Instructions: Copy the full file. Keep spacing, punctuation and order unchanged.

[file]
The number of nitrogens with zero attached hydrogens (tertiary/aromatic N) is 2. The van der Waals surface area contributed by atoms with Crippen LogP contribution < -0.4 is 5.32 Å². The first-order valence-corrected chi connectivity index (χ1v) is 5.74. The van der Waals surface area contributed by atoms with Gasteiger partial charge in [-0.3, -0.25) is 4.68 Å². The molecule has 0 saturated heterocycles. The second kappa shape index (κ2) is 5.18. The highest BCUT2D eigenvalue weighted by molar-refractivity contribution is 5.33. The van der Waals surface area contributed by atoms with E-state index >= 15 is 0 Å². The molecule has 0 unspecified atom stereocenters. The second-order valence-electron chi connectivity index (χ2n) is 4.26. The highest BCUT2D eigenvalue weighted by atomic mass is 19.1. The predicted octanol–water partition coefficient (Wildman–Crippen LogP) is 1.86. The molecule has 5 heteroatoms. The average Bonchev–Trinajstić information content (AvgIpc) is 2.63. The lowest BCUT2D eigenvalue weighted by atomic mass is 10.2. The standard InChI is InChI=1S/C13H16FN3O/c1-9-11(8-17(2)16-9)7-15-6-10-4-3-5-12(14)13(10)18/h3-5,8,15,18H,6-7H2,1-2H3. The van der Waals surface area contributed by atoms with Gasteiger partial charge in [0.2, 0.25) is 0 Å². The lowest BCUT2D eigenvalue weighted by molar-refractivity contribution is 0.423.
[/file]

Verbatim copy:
The number of nitrogens with zero attached hydrogens (tertiary/aromatic N) is 2. The van der Waals surface area contributed by atoms with Crippen LogP contribution < -0.4 is 5.32 Å². The first-order valence-corrected chi connectivity index (χ1v) is 5.74. The van der Waals surface area contributed by atoms with Gasteiger partial charge in [-0.3, -0.25) is 4.68 Å². The molecule has 0 saturated heterocycles. The second kappa shape index (κ2) is 5.18. The highest BCUT2D eigenvalue weighted by molar-refractivity contribution is 5.33. The van der Waals surface area contributed by atoms with E-state index >= 15 is 0 Å². The molecule has 0 unspecified atom stereocenters. The second-order valence-electron chi connectivity index (χ2n) is 4.26. The highest BCUT2D eigenvalue weighted by atomic mass is 19.1. The predicted octanol–water partition coefficient (Wildman–Crippen LogP) is 1.86. The molecule has 5 heteroatoms. The average Bonchev–Trinajstić information content (AvgIpc) is 2.63. The lowest BCUT2D eigenvalue weighted by atomic mass is 10.2. The standard InChI is InChI=1S/C13H16FN3O/c1-9-11(8-17(2)16-9)7-15-6-10-4-3-5-12(14)13(10)18/h3-5,8,15,18H,6-7H2,1-2H3. The van der Waals surface area contributed by atoms with Gasteiger partial charge in [0.2, 0.25) is 0 Å². The lowest BCUT2D eigenvalue weighted by molar-refractivity contribution is 0.423.